Is the Minnesota Department of Human Rights terribly behind in its work to address discrimination and unfair practices? Or is it making progress toward reducing its persistent backlog of cases?
Some of both is happening as the department works to respond to all claims and to clear out an accumulation of older complaints. The agency’s policy of considering all claims and giving an explanation when no probable cause is found serves citizens well. At the same time, new resources allocated to the agency should help move cases through more quickly.
A recent news report told the story of a local man who filed a complaint with the department, claiming he was fired because of his race. He said the department took more than 14 months to even look at his case, then determined in less than a week that it would not pursue the claim. That time frame is not unusual, according to department statistics, which indicate that it takes an average of 426 days to reach a determination, the longest turnaround time since 2003.
Yet the department also recently reported that it had improved efficiency and is on track to reduce its backlog.
When Commissioner Kevin Lindsey took the job in 2011, he changed the policy to provide an explanation for all dismissals. That change meant increased investigation times and staff member caseloads.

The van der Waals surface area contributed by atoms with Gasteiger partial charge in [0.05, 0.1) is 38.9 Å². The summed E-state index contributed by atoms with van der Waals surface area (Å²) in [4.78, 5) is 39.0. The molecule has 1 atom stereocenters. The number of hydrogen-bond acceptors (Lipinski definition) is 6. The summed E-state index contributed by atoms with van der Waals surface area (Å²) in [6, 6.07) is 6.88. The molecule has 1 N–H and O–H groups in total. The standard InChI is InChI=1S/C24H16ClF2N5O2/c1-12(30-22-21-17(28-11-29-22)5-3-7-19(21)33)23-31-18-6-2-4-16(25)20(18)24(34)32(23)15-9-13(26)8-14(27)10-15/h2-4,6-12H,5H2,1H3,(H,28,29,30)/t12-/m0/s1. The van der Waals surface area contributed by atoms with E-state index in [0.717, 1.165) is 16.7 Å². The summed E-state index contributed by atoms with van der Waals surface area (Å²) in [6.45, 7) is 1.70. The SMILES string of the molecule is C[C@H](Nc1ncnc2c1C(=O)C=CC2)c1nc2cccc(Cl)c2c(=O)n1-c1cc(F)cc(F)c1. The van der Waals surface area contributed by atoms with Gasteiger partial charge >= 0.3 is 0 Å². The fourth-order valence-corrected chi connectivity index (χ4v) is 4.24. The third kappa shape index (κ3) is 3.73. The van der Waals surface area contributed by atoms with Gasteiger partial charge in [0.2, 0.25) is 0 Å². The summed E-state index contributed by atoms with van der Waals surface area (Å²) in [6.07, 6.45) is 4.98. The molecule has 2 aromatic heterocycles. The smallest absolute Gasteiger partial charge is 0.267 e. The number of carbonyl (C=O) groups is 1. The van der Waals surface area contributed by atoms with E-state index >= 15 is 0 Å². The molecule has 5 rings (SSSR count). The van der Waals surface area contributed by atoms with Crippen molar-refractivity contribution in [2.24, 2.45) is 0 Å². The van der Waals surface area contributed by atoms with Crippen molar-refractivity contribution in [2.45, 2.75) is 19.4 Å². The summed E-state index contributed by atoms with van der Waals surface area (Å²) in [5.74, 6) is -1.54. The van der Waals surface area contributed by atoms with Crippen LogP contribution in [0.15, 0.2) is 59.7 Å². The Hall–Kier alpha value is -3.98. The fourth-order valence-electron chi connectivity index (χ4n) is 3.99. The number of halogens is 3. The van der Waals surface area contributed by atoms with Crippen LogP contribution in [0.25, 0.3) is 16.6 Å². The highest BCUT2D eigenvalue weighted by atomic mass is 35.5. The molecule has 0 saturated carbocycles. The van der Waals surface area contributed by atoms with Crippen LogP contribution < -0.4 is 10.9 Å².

Lindsey says that even though about 70 to 75 percent of claims are not pursued by the department, those who file them deserve to know why. Comparing backlogs from the “docket and dismiss’’ days to the current system is like comparing “apples and oranges,’’ he added.
Backlogs are not unusual within city, state and federal human and civil-rights departments. Minnesota’s agency was created in the late 1960s and has come under fire a number of times over the years for not moving cases through quickly enough. Some have even suggested gutting or eliminating the function altogether.
That would be a mistake. Minnesota’s agency has been affected by state cutbacks over the years, and today it operates with half the staff it had a decade ago. It has absorbed those cuts and improved efficiency during a time when the state has become more diverse than ever.
Research has demonstrated that Minnesota suffers comparatively large “gaps” and disparities among various groups on various measures, and that these gaps cannot be completely explained by differences in income or education. In other words, racism, sexism and other forms of discrimination still can affect whether people are treated fairly.
That’s why human-rights agencies still merit support. In many cases, they are the only place a person or business can turn to either prove or disprove bias.
Recently, the state department has negotiated settlements for a disabled woman who was not allowed to bring her service animal into a restaurant, for another woman whose employer failed to make accommodations for her after an injury and for a person who was sexually harassed by an employer.
About 60 to 65 percent of the complaints received by the state are job-related — mostly involving alleged discrimination in the areas of age, gender, race and disability. With about 38 employees, the department costs about $3.5 million annually.
That’s much less than it would cost over time in legal fees and court resources if most of these cases went directly to court. In support of the agency, this year the governor and Legislature agreed to add two investigators to the department. Those individuals will come on board soon. That should help improve efficiency and clear more cases, which in turn will reduce the financial burden on both complainants and respondents.